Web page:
Nicaraguans like to joke that their “national flower” is the ubiquitous multi-colored plastic bag that litters the sides of highways and speckles the countryside with brilliant, non-biodegradable hues.
The saddest part of that joke is that Nicaraguan litterbugs—like modern day Johnny Appleseeds—are the ones responsible for spreading these filthy “flowers” across the country by throwing trash from bus windows, tossing it from park benches or simply dropping it where they stand.
But as tourism grows, so too has the demand that Nicaragua start to clean up after itself. After all, if you’re going to invite someone over your house, the least you can do is pick up the garbage off the living room floor before answering the door.
Keeping Nicaragua clean is not just about tidying up for tourists. Garbage strewn about the streets is a serious health and sanitation problem that speaks of poor education and a lack of self-esteem. No one should live in squalor.
That’s why first lady Rosario Murillo is calling on Nicaragua to clean up its act.
Under the tautological banner of “Live Clean, Live Healthy, Live Pretty, Live Well,” the first lady has launched a “permanent campaign” to neaten Nicaragua by convincing folks to not use the streets as an open-air dumpsters.
The clean-up campaign is being coordinated with members of the Sandinista Youth who have been organizing street mime exhibitions and neighborhood trash collections to educate people about the importance of keeping public areas clean.
“When we convert these areas into trash heaps, when we make our immediate surroundings and public areas ugly, that is aggression—it’s a lack of love and we are called to mind the beauty, for our sense of self-esteem and respect, to respect ourselves, to love ourselves, and to care for ourselves, which is also about caring for harmony and for the aesthetics of daily life beyond poverty; we can be poor but clean, poor but honorable, with community and nature,” Murillo said on a full lung of air during a recent broadcast carried by her family-run media outlets.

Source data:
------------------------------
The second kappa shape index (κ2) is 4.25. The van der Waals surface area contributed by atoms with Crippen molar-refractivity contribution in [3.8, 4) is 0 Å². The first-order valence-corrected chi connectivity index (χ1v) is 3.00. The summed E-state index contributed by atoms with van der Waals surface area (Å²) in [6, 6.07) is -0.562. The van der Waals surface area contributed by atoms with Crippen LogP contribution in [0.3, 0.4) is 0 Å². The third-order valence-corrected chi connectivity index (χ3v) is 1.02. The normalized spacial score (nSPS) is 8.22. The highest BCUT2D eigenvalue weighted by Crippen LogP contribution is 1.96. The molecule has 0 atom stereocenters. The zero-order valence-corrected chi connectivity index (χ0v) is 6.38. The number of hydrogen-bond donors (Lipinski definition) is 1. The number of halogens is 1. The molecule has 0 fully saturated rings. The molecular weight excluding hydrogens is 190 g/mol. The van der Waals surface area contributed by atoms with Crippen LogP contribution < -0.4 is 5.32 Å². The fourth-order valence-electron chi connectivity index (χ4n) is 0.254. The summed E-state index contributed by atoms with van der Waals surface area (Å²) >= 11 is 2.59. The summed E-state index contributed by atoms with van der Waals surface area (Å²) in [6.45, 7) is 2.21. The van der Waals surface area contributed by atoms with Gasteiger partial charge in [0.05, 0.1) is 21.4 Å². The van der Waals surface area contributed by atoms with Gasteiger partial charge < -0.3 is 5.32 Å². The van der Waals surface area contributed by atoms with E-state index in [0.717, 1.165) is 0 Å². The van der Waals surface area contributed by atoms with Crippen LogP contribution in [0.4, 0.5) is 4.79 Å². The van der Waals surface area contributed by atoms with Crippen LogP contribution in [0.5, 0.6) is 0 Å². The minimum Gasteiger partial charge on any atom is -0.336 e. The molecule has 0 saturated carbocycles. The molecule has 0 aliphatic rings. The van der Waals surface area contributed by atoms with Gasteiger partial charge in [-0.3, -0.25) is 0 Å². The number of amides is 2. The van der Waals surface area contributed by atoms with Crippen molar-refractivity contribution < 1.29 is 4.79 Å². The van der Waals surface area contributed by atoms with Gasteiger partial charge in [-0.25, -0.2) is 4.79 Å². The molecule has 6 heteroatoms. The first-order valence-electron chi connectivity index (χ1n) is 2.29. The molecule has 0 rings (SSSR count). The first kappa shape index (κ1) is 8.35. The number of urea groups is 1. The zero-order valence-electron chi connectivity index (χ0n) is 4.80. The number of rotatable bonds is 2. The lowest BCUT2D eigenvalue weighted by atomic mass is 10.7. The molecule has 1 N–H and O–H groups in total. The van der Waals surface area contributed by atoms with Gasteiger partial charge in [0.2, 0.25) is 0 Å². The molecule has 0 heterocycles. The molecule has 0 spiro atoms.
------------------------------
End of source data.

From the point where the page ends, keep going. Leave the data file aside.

The first lady said that the government will work to keep to keep public areas tidy and government buildings freshly painted.
“We can’t keep converting the parks we open into dumps that are lacking in love, lacking in health, lacking in esthetics, lacking in Christianity, because that is a lack of community spirit, a lack of wellbeing and service to our fellow man, love and service to our fellow man,” she said.
Murillo said government workers should also be “clean, neatly kept, and aesthetic,” because cleanliness “begins with us.”
Poverty, Murillo said, is no excuse for messiness.
“It’s one thing to be in a situation of economic need, but it’s another thing not to be clean, orderly, neatly kept or loving,” Murillo said.
Despite Murillo’s calls for tidiness and the Sandinista Youth’s sporadic trash-collection efforts in different barrios, it’s still unclear what makes the first lady’s cleanliness crusade permanent or systematic. The first lady has not announced any school-wide education campaign or comprehensive neighborhood outreach programs, nor has the government spokeswoman mentioned any improvements to state sanitation services, recycling programs or waste-disposal alternatives.